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Removing images of child sexual abuse online

The first priorities when child sexual abuse (CSA) images are found online, according to GSMA is taking down the images and finding the victim. This process is technically referred to as Notice and Takedown (NTD) mostly by the industry.

 

Late 2017, my country and in deed the organisation I work for (@SemaTanzania), joined hands with Tanzania government and other partners in launching an online portal for reporting child sexual abuse (CSA). Internet users in Tanzania mainland and Zanzibar now have the ability to anonymously report sexually explicit content featuring children found online.

 

We’ve all seen at least one photo or video of child sexual abuse or of children being interrogated by adults eagerly holding their smartphones up while forcing honest responses from the already-tormented children. These videos and photos spread like wildfires on social networks like WhatsApp, Facebook and Instagram.

 

The reasons for sharing these pictures/videos are usually quite innocent, albeit not well thought out. We all just want to remind everyone to protect our children from sexual abuse so that they don’t end up like the children in those videos.

 

Despite our good intentions, sharing these images does more harm than good. Every time we upload, share or view a photo or video containing child sexual abuse content, we re-victimize the child . These children have already suffered abuse once; passing on the reminder for the entire world to see only hurts them more.

 

Internet users in Tanzania can help protect child victims of sexual abuse by providing information about images or videos with such content when they see them online. The Internet Watch Foundation Reporting Portal will help ensure that children affected by sexual abuse are not abused further by images of their abuse being shared online.

 

The portal has a reporting button that sends information directly to IWF expert analysts in the UK. These analysts assess these reports and remove content of child sexual abuse hosted anywhere in the world.

 

If you come across a picture / video of a child depicting sexual abuse, please do not pass it on but don’t ignore it either. Report the image by visiting https://report.iwf.org.uk/tz_en and filling out the short form. It will only take you a few seconds and you will have helped analysts assess and take down any content that shows child sexual abuse.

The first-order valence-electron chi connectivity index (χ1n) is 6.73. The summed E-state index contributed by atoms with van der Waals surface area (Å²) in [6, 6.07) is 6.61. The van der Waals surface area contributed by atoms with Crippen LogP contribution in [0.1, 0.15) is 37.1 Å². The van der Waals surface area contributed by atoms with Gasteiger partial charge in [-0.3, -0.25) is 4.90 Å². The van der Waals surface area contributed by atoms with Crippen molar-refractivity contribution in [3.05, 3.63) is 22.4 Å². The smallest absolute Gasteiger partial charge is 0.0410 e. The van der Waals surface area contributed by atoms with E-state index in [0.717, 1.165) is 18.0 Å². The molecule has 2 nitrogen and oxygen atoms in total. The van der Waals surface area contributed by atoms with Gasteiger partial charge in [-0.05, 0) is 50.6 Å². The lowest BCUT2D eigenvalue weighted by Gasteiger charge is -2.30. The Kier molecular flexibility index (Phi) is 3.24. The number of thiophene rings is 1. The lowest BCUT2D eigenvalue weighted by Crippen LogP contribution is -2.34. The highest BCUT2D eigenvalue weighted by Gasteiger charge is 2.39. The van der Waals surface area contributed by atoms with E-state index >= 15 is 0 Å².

If a photo or video contains content infringing the law, the analyst works with a network of partners to ensure that it is deleted online wherever it is hosted in the world. This ensures that Internet users are safe and protects child victims of sexual abuse from the torment of having images of their abuse spread.

 

In 2016 on the Cayman Islands, a suspect’s phone was taken after a Good Samaritan reported child sexual abuse content on the portal. The police and IWF assessed the report and the accused’s phone. The suspect was eventually charged with several counts of child sexual abuse and sentenced to 12 years imprisonment and the content was removed online.

 

According to IWF, single report can help us remove one image, or even 1,000 images that violate the law. At times, a single image helps us identify and rescue a child that is being sexually abused. Each report is very important and can help a child victim in Tanzania or in any other country in the world.

 

The IWF has a list of hashed images to flag and remove child sexual abuse and child pornography content online, anywhere in the world. If a previously flagged photo is uploaded in any part of the world, the information quickly reaches IWF allowing them to take it down once again before it is widely spread. Considering our fast paced Internet growth, this is one way we can all help children online so let’s stop sharing images that hurt them more.

 

For comments and /or inquires please reach me at kiiya.jk@sematanzania.org or on Twitter @Kiiya.JK

 

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